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WASHINGTON (Reuters) - Egyptian President Hosni Mubarak said Thursday that if he stepped down now after days of massive street protests Egypt would fall into chaos and the Muslim Brotherhood opposition group would take control.
"I am fed up. After 62 years in public service, I have had enough. I want to go," Mubarak said in an interview with ABC's Christiane Amanpour. (link.reuters.com/red87r) at his heavily guarded presidential palace in Cairo.
"If I resign today there will be chaos," Mubarak said.
Mubarak blamed the Muslim Brotherhood, a banned political party in Egypt, for the violence that erupted Wednesday during protests in Cairo's central Tahrir Square and said his government was not responsible for it.
"I was very unhappy about yesterday. I do not want to see Egyptians fighting each other," Mubarak told ABC.
Protesters are blaming Mubarak supporters for firing at the crowd and going to the square with knives and sticks.
Mubarak's comments about the Muslim Brotherhood came on a day when his new, hand-picked vice president, Omar Suleiman, said the Islamist group had been invited to meet with the new government as part of a national dialogue with all parties.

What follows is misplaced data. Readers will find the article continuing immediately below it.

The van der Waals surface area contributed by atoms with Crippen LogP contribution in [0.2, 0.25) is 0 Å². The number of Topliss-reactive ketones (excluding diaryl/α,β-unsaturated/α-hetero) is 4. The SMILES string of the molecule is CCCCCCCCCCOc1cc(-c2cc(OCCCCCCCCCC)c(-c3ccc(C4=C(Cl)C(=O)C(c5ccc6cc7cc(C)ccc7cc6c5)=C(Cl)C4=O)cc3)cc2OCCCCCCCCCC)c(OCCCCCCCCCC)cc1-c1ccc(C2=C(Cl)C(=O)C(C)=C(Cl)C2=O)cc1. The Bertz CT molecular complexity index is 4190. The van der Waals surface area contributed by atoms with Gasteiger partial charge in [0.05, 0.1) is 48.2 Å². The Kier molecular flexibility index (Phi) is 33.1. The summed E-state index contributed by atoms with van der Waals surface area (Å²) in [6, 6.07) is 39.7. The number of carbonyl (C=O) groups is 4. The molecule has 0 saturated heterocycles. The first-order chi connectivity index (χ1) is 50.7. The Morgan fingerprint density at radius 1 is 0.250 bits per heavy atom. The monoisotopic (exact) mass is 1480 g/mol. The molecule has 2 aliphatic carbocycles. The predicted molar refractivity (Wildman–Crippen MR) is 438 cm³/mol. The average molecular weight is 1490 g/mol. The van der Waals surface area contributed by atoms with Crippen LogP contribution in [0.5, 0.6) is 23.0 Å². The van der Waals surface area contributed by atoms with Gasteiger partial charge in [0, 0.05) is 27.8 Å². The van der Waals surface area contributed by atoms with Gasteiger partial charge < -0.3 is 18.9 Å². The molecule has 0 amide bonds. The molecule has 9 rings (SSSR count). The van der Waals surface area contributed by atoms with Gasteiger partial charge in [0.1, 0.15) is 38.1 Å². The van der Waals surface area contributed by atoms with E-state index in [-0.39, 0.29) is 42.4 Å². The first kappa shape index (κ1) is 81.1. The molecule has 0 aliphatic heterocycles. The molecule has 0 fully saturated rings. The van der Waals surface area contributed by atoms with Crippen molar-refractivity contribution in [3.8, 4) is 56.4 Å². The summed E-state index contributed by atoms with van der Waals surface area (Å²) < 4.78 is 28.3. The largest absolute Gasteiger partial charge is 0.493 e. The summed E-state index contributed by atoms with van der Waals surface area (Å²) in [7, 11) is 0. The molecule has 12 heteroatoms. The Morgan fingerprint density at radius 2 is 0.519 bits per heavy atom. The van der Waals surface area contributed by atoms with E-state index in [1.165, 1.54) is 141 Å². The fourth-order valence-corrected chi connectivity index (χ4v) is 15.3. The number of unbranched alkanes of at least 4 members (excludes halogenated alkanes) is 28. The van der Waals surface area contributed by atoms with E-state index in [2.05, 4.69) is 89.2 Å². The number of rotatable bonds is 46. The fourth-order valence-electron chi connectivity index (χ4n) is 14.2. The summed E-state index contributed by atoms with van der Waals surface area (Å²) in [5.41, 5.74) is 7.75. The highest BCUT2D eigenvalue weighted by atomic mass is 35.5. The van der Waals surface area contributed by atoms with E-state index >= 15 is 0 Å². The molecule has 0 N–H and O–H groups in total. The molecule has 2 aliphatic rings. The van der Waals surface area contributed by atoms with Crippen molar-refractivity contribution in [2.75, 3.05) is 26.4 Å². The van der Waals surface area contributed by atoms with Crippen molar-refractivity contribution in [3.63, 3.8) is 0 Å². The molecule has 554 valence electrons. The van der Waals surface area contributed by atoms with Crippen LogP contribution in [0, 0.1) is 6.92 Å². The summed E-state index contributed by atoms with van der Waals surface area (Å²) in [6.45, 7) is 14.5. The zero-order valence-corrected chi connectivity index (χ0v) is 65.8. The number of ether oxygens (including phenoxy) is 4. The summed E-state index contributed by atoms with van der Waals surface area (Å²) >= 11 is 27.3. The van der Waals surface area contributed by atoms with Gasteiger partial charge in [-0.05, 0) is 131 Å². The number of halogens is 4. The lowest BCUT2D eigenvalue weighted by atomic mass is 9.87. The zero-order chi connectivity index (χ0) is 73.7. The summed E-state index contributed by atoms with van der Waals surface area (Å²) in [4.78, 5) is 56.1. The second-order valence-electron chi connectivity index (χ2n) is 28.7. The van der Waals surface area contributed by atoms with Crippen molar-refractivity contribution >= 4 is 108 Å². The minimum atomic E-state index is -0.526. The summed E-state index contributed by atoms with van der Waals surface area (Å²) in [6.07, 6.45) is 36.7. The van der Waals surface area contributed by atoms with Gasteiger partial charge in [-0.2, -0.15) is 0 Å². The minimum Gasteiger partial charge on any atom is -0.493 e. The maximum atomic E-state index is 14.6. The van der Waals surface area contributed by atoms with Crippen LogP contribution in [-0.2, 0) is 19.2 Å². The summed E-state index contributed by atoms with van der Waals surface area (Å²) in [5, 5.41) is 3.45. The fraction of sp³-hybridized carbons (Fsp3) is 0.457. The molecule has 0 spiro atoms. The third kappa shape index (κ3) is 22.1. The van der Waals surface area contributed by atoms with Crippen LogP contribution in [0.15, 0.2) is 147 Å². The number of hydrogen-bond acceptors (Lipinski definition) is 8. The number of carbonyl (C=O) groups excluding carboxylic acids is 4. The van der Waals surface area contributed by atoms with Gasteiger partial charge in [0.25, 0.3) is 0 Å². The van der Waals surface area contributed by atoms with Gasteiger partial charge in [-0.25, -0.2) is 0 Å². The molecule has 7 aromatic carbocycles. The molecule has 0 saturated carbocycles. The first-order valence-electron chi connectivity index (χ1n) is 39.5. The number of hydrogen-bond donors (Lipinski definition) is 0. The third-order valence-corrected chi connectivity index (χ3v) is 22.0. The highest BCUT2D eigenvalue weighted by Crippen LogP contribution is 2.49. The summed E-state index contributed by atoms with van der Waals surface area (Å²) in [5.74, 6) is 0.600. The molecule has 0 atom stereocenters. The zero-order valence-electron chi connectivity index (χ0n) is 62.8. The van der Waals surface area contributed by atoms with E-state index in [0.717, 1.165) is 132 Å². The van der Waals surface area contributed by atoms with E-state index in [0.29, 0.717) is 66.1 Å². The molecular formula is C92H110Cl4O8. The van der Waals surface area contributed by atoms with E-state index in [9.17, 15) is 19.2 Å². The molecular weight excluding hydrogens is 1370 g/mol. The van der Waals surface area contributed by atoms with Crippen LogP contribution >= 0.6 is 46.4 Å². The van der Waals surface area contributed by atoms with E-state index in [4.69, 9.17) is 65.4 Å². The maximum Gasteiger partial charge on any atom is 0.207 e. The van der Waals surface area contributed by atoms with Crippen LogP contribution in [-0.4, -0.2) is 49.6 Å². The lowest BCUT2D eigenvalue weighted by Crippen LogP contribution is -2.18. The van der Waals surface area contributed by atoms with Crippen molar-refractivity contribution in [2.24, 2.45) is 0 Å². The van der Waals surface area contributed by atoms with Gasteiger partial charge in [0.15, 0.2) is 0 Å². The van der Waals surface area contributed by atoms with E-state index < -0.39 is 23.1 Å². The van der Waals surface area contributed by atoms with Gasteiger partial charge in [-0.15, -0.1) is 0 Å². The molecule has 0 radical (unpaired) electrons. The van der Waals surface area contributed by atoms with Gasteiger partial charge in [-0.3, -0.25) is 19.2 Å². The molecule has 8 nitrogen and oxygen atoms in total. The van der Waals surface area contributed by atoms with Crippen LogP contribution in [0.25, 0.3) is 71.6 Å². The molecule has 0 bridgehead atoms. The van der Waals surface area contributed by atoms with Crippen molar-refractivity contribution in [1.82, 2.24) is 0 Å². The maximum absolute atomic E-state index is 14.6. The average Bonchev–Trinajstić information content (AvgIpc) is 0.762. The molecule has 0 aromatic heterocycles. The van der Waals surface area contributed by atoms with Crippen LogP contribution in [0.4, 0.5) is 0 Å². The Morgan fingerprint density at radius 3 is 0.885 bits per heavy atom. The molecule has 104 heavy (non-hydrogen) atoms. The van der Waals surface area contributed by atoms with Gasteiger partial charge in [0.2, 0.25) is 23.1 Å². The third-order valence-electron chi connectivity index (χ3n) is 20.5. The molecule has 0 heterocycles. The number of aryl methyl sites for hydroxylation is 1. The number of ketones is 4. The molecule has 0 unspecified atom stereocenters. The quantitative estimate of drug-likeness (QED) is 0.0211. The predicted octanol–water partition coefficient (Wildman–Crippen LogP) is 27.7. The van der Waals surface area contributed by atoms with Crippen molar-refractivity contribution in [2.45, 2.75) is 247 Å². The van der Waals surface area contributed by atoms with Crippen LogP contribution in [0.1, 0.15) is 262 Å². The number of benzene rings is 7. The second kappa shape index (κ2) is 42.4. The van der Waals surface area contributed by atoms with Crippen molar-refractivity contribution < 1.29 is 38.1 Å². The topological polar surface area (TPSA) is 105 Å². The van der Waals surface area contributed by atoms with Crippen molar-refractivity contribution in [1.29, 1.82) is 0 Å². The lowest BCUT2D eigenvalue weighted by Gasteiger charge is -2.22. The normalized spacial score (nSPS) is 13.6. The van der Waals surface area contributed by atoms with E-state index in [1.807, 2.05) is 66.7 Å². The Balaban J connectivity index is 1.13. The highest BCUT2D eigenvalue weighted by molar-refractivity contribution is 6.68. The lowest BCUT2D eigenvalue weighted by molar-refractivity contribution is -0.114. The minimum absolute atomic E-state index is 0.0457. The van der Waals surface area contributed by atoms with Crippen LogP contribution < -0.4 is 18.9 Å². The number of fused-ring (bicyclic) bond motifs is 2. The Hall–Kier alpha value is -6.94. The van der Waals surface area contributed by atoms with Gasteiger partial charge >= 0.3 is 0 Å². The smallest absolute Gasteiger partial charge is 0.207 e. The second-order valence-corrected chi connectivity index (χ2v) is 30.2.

Asked how he felt about people shouting insults and wanting him gone, Mubarak replied: "I don't care what people say about me. Right now I care about my country, I care about Egypt."
Since the protests began on January 25, Mubarak had made two televised statements but otherwise had not been seen in public.
In his last appearance he said he would not seek re-election in September, a statement that did not satisfy the protesters demanding that he step down now.
Mubarak told ABC he felt relief after saying he would not run for president again, and said he that he had never intended for his son Gamal to be president after him, as had been widely believed. Gamal was in the room during the interview.
He described President Barack Obama as a very good man, but wavered when asked if he felt that the United States had betrayed him, ABC said. Obama has said Mubarak should start the process of a peaceful transition immediately.
Mubarak said he had told Obama: "You don't understand the Egyptian culture and what would happen if I step down now."
Reporting by Tabassum Zakaria; Editing by David Storey